In 1960 Aston Martin called in the services of Italian coach-builder Zagato to raise the on-track performance of the DB4 GT model to Ferrari 250 GT levels. At the time, the Milan-based company was one of the foremost experts in lightweight and efficient bodies, which more often than not gave models from the likes of Abarth, Alfa Romeo and Lancia the edge over the competition.
The resulting DB4 GT Zagato was first shown to the public at the London Motor Show late in 1960 and made its on-track debut at Goodwood in 1961. Unfortunately the Zagato bodied Aston Martin failed to match the Ferraris in international GT racing and only 19 were completed. It has nevertheless become one of the most sought after Aston Martins ever constructed due to its fabulous, Ercole Spada penned lines and its rarity.
Celebrating the legendary model's fiftieth anniversary, the two fabled companies have collaborated once again in 2011. This has resulted in the V12 Zagato launched during that year's Concorso d'Eleganza Villa d'Este. Like its illustrious predecessor, the latest Zagato Aston Martin is built as a Grand Tourer with an eye on the racing track. In fact, the prototype is scheduled to take part in the Nürburgring 24 Hours in June.
Whereas the Italian coach-builder took the lead in previous collaborations, Zagato's role in this project has been limited to assisting with the styling executed by Aston Martin's design team led by Marek Reichman. This is clearly reflected in the end-result, which still includes many of Zagato's familiar cues but overall is a departure from the company's recent designs.
A mix of Aston Martin and Zagato DNA, the final design is both elegant and brutal. The front-end is the latest interpretation of the current Aston Martin style, while the subtle 'double-bubble' roof and exposed circular tail lights have Zagato written all over them. Among the car's most dramatic features are the deep cut-outs in the front wings.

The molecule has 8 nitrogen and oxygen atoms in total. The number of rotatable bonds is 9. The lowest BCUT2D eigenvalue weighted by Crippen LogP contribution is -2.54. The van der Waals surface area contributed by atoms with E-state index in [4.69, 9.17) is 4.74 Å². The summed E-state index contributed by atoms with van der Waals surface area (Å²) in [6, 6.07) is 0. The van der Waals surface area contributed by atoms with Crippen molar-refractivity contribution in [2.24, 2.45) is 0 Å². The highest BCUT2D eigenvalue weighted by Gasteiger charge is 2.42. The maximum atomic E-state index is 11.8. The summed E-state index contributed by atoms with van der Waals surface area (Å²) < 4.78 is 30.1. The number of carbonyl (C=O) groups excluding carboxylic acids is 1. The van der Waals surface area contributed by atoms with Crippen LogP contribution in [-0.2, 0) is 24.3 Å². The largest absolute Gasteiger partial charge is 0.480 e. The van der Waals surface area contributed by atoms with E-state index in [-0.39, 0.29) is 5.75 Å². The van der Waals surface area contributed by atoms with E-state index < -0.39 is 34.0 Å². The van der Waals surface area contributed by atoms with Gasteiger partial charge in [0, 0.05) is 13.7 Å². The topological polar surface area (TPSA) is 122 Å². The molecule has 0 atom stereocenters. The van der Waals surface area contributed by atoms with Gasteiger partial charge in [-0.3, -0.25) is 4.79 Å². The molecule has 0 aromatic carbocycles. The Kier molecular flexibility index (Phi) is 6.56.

The body is hand-crafted in aluminium at Aston Martin's Gaydon factory, using traditional methods like the English wheel. This is a very labour intensive method but with pre-formed panels, the intricate shapes of the V12 Zagato's design just could not be recreated. The front wings alone, for example, consist of seven different pieces of aluminium.
Once completed, the body is mounted on a V12 Vantage chassis. This compact platform features a 510 bhp V12 engine and will also form the basis for Aston Martin's 2012 GT2 racer. The chassis itself is a spaceframe constructed from bonded aluminium sections. Suspension is by double wishbones with adjustable dampers all-round and a semi-automatic six speed gearbox is used to transfer the power to the rear wheels.
Sporting the all-revealing serial number, 'AMLVTWELVEZAGX001', the V12 Zagato on display at Villa d'Este was built to full racing specifications and is scheduled to make its racing debut this coming weekend. Before the car will take to the track, it will be fitted with additional aerodynamic aids including a rear wing.
Although a waiting final confirmation, Aston Martin's plan is to build a total of 19 V12 Zagatos. Customers will be able to order the car in either road or racing trim.
Having seen this car in the flesh, all that I can say is that it looks set to be a much sought after classic, and it looking at cars like these that I want my career in music to be successful! Ha! But this is the most beautiful car I've seen, and if anything will look better it will come out of either Britain or Italy, prefferably a mix like this!
Zagato - the only styling house that can actually encompass svelte, but brutal lines and make it work - particularly for Astons. (and Alfas). Another jewel.